Although this lack of understanding may not be limited to journalism, Albergo tries to rectify it in his roles as both editor and j-school professor. And it’s challenging from every angle: with students, young reporters and colleagues, alike.

“In my experience, it is a hard sell to get people to focus on a branch of government that no one has taught them about and that they view as impenetrable,” he said.

To be sure, regulatory reporting does present a different set of challenges from, say, roaming the halls of Congress. There, politicians or their aides are more than happy to have an audience for their messages, Albergo said.

But politics isn’t policy. And too often, the two are conflated.

“Politics is a means to end,” Albergo said. “But we’ve made politics an end in our reporting, which is not a good thing.” He said the press does a disservice when it runs all news through a political filter that lacks nuance, refracting only “red” and “blue” responses to every issue.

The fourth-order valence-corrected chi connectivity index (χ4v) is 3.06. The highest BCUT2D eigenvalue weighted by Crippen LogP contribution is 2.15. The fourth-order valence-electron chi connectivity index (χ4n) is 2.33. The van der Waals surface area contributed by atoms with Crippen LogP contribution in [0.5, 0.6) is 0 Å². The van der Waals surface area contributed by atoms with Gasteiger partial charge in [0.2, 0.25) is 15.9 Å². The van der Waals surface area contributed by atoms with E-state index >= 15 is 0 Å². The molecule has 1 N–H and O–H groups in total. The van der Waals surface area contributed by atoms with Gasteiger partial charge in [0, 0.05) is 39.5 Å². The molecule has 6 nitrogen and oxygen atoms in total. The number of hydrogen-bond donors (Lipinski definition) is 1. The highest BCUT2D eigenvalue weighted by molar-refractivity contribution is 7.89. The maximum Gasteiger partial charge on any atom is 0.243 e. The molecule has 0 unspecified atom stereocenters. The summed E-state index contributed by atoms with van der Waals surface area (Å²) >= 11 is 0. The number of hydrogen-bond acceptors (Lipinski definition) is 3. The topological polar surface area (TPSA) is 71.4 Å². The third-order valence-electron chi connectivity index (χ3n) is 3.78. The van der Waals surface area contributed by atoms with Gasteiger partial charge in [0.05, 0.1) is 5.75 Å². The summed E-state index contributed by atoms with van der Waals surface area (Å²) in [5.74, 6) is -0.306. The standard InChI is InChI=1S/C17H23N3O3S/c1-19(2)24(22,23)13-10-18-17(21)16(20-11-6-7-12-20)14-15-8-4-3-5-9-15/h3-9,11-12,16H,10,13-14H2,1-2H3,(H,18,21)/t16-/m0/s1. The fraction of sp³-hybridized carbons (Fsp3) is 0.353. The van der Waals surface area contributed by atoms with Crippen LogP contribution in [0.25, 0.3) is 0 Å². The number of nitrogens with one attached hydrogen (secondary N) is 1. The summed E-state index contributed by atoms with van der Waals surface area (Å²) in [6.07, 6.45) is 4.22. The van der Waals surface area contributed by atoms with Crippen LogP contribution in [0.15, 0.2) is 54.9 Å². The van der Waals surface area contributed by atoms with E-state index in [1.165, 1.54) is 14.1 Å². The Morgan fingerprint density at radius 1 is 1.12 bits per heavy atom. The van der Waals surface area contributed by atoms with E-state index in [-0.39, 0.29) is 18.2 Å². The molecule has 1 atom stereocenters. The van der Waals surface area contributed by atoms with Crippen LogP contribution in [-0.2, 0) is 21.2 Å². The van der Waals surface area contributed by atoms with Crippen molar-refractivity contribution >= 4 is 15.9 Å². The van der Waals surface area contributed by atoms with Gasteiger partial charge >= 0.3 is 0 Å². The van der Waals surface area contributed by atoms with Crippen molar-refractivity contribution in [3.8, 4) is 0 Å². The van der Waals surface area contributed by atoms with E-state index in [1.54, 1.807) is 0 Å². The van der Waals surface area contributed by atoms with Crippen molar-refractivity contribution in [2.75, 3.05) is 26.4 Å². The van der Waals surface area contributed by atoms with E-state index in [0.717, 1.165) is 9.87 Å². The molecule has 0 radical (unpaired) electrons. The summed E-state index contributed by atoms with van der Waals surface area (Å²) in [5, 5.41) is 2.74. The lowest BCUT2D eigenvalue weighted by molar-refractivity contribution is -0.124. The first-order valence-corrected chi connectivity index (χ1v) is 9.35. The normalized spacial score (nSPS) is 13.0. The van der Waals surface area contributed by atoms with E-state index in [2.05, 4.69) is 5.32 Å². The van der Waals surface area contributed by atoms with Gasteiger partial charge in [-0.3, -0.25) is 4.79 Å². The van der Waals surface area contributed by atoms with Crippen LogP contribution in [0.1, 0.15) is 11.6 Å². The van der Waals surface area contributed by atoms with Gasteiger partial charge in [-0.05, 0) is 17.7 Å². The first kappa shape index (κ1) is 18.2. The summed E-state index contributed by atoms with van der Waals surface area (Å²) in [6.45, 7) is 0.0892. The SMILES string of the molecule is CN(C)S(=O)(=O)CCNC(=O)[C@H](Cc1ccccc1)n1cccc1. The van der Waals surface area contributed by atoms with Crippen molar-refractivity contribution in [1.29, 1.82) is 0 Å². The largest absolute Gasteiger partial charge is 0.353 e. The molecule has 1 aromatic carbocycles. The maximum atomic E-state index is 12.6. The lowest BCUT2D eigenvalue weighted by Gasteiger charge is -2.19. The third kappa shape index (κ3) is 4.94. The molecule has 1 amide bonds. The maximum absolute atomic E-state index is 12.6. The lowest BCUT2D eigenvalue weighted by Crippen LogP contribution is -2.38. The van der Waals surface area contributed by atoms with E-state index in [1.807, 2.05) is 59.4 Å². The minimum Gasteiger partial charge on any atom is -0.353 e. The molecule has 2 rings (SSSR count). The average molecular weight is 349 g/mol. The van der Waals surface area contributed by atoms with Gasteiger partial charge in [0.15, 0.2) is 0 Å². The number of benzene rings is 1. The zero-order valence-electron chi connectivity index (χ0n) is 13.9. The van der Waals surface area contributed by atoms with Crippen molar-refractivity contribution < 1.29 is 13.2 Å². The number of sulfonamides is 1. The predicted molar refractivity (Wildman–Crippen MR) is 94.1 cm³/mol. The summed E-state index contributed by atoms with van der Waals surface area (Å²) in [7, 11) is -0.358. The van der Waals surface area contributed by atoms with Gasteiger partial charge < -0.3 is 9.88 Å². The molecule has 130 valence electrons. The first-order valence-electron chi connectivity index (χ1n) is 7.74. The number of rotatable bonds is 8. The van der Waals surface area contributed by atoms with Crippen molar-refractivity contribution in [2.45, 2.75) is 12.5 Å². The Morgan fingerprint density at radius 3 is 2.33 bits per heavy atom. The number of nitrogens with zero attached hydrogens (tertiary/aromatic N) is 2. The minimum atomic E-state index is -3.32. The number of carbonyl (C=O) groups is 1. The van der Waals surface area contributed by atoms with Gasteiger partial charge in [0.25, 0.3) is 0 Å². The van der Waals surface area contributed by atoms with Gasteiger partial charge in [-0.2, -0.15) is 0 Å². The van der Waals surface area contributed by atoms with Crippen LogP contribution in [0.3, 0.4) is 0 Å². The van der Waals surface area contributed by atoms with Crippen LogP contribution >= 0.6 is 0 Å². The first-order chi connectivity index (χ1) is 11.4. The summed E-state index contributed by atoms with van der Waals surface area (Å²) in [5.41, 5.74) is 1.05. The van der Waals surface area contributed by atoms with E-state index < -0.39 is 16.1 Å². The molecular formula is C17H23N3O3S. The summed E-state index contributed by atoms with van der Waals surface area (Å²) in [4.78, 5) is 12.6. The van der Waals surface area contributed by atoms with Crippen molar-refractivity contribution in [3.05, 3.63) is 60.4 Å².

Politicizing and simplifying — or ignoring — the nuts and bolts of policy development plays into political games and doesn’t allow individuals to connect with a full one-third of their government, Albergo said.

In effect, ignorance of the policy process impedes involvement in it — a lose-lose proposition for both journalism and its audience.

SOLUTIONS

At American University, one of Albergo’s classes is a unique take on something he calls “specialized” reporting. One semester, for example, his students investigated new parking rules in Washington, D.C., interviewing people affected by the regulatory changes and exploring how the city’s parking policies had developed to the shape they were in.